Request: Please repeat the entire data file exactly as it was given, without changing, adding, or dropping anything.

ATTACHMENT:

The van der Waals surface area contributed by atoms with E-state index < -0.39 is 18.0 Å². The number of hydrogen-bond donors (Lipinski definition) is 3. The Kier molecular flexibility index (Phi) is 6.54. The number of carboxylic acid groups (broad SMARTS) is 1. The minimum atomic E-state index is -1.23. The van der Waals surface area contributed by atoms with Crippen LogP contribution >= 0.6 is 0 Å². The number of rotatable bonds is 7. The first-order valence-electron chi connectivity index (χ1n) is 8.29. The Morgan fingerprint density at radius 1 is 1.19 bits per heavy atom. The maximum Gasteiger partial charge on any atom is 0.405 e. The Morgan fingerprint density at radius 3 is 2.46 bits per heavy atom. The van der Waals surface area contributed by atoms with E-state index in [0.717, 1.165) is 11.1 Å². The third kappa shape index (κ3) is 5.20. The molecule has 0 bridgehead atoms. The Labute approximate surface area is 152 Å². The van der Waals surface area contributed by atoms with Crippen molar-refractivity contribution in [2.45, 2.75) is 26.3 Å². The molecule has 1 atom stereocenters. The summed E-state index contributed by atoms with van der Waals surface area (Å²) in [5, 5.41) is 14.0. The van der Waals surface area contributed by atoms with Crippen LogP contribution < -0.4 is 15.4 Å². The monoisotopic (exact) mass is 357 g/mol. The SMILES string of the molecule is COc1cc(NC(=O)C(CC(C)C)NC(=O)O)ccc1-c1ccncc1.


The van der Waals surface area contributed by atoms with E-state index < -0.39 is 18.0 Å². The number of hydrogen-bond donors (Lipinski definition) is 3. The Kier molecular flexibility index (Phi) is 6.54. The number of carboxylic acid groups (broad SMARTS) is 1. The minimum atomic E-state index is -1.23. The van der Waals surface area contributed by atoms with Crippen LogP contribution >= 0.6 is 0 Å². The number of rotatable bonds is 7. The first-order valence-electron chi connectivity index (χ1n) is 8.29. The Morgan fingerprint density at radius 1 is 1.19 bits per heavy atom. The maximum Gasteiger partial charge on any atom is 0.405 e. The Morgan fingerprint density at radius 3 is 2.46 bits per heavy atom. The van der Waals surface area contributed by atoms with E-state index in [0.717, 1.165) is 11.1 Å². The third kappa shape index (κ3) is 5.20. The molecule has 0 bridgehead atoms. The Labute approximate surface area is 152 Å². The van der Waals surface area contributed by atoms with Crippen molar-refractivity contribution in [2.45, 2.75) is 26.3 Å². The molecule has 1 atom stereocenters. The summed E-state index contributed by atoms with van der Waals surface area (Å²) in [5, 5.41) is 14.0. The van der Waals surface area contributed by atoms with Crippen LogP contribution < -0.4 is 15.4 Å². The monoisotopic (exact) mass is 357 g/mol. The SMILES string of the molecule is COc1cc(NC(=O)C(CC(C)C)NC(=O)O)ccc1-c1ccncc1.